(Bloomberg) -- China set out a scaled-back vision to create the world’s biggest financial market aimed at limiting pollution in a move that signals its backing for the fight against climate change.
The government in Beijing said Tuesday it’s working on a carbon emissions trading system that will cover 1,700 utilities. That’s fewer than the 6,000 companies across a range of industries authorities were considering for inclusion as recently as a year ago. Policymakers also stopped short of naming a date for trading to begin.
President Xi Jinping’s administration is moving cautiously in designing a system that essentially forces companies to pay for permits to pollute. It’s seeking to balance demands to clear up smog with the forecasts for galloping electricity demand from factories and homes, which will require construction of dozens of new coal-fired pants.
“After several false starts and shifting priorities and nervousness around whether or not carbon speculation will make policy enforcement difficult, the regulators have decided to be even more cautious about the market deployment,” said Sophie Lu, an analyst at Bloomberg New Energy Finance in Beijing.
Even a smaller carbon market in China would mark a significant advance for involving markets in limiting pollution, an idea that gained currency two decades ago with the Kyoto Protocol. It prompted Europe to start a carbon market in 2005 and the U.S., under Presidents Bill Clinton and Barack Obama, to work toward a system of carbon pricing that ultimately was rejected by the Senate.
The European Union endorsed China’s move, saying it showed the world is moving toward tighter restrictions on fossil-fuel pollution even as President Donald Trump works to stimulate coal use in the U.S.
“As the U.S. government turns its back on the fight against climate change, China, the EU and many others are forging ahead,” EU Climate Commissioner Miguel Arias Canete said in a statement from Brussels. “With both the EU and China committed to emissions trading, two major international players are championing carbon markets.”
China’s market would bring about a quarter of the world’s emissions under some kind of trading system. It would cover more carbon pollution than the EU’s market, whose yearly allowances are currently valued at 14 billion euros ($16.5 billion) a year.
The key provisions of China’s program announced by the National Development and Reform Commission are:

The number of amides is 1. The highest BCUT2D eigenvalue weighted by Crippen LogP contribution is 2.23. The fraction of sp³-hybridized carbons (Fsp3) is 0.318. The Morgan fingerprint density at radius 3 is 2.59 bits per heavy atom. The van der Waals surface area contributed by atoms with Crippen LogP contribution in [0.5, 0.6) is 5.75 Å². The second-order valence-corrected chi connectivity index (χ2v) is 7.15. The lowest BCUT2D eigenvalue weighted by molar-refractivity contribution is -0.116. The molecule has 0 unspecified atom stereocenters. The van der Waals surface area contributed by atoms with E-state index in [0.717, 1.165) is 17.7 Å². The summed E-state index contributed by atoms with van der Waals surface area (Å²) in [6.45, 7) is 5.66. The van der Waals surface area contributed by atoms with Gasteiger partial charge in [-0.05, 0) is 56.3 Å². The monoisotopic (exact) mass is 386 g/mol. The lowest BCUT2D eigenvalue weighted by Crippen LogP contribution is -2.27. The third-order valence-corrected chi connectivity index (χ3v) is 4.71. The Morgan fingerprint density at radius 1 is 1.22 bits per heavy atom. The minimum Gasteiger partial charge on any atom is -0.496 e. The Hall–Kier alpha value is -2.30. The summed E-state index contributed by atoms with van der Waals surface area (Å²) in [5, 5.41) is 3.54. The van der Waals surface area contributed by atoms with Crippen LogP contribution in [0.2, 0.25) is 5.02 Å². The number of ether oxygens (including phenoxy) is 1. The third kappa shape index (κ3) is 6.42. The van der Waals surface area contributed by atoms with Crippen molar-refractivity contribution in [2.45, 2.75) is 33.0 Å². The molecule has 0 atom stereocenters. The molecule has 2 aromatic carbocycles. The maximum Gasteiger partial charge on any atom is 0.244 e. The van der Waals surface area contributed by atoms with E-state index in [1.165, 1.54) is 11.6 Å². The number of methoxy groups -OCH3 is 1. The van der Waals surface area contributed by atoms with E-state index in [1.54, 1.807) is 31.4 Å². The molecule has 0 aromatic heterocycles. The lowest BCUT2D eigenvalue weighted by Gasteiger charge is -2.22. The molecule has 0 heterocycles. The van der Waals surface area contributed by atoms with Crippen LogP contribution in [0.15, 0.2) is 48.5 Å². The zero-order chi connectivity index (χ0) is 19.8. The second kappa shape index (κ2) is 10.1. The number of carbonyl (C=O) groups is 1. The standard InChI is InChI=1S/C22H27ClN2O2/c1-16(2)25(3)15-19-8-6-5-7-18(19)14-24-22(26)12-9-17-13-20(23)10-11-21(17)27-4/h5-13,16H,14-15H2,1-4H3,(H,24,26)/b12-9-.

- About 1,700 companies included in initial launch
- Companies that each emit more than 26,000 tons of carbon annually qualify
- More than 3 billion metric tons of carbon dioxide emissions affected
Industry executives and environmental analysts have called for carbon prices of at least 30 euros a ton to prompt a rapid movement toward cleaner forms of energy. Even so, the complexity of calculating how much pollution should be allowed and when charges should kick in has bedeviled authorities managing carbon markets from the start, and prices in Europe have averaged well below 10 euros for the past five years.
The Paris Agreement on climate change injected fresh momentum into the global fight
against climate change two years ago, bringing together almost 200 countries in a pledge to limit fossil-fuel pollution everywhere for the first time. Xi and Obama worked together on that deal. China’s announcement on Tuesday is another sign that the government there remains committed to the effort even though Trump isn’t.
China’s system will adopt a cap-and-trade rule in which the biggest corporate polluters purchase credits from those that don’t emit as much. Companies are encouraged to reduce their emissions so they can sell unused allocations.
The carbon market will make it easier for China to attract investment because the system would help ensure clean investments have a strong competitive position against fossil fuels, said Mark Brownstein, a vice president at the Environmental Defense Fund who specializes in energy and climate.
“You’ve gotta get the pricing right to get the investment,” he said by phone. “People are going to be surprised at how aggressively China moves to transition to natural gas over coal, how quickly it will move toward an electric-vehicle fleet and how readily it will continue to deploy renewable energy.”
The EU was the first to require carbon permits, in 2005, only to see the price plunge in part because participating nations handed out too many allowances for free. Australia repealed its carbon tax in 2014 and scrapped plans for permit trading after the measures were blamed for destroying jobs. But carbon markets in various forms are in place in California, New Zealand and South Korea, where they’re attempting to learn from each other’s mistakes.
China has been running pilot programs since 2013 in some regions, where transaction values totaled 4.5 billion yuan ($680 million) as of September, Li Gao, an official of the climate-change department at the NDRC, said at a briefing in October. The agency said Tuesday that companies that qualify for the national system will stop participating in the pilot projects.
Li said China has yet to determine how it will allocate permits to industry and will also work on building registration and trading systems for the market. China will allocate quotas to its power industry using a reference-line method under which companies that have better management and lower emissions will be given more quotas, said Jiang Zhaoli, deputy director of the climate change division at the NDRC.
©2017 Bloomberg L.P.
With assistance from Feifei Shen, Mathew Carr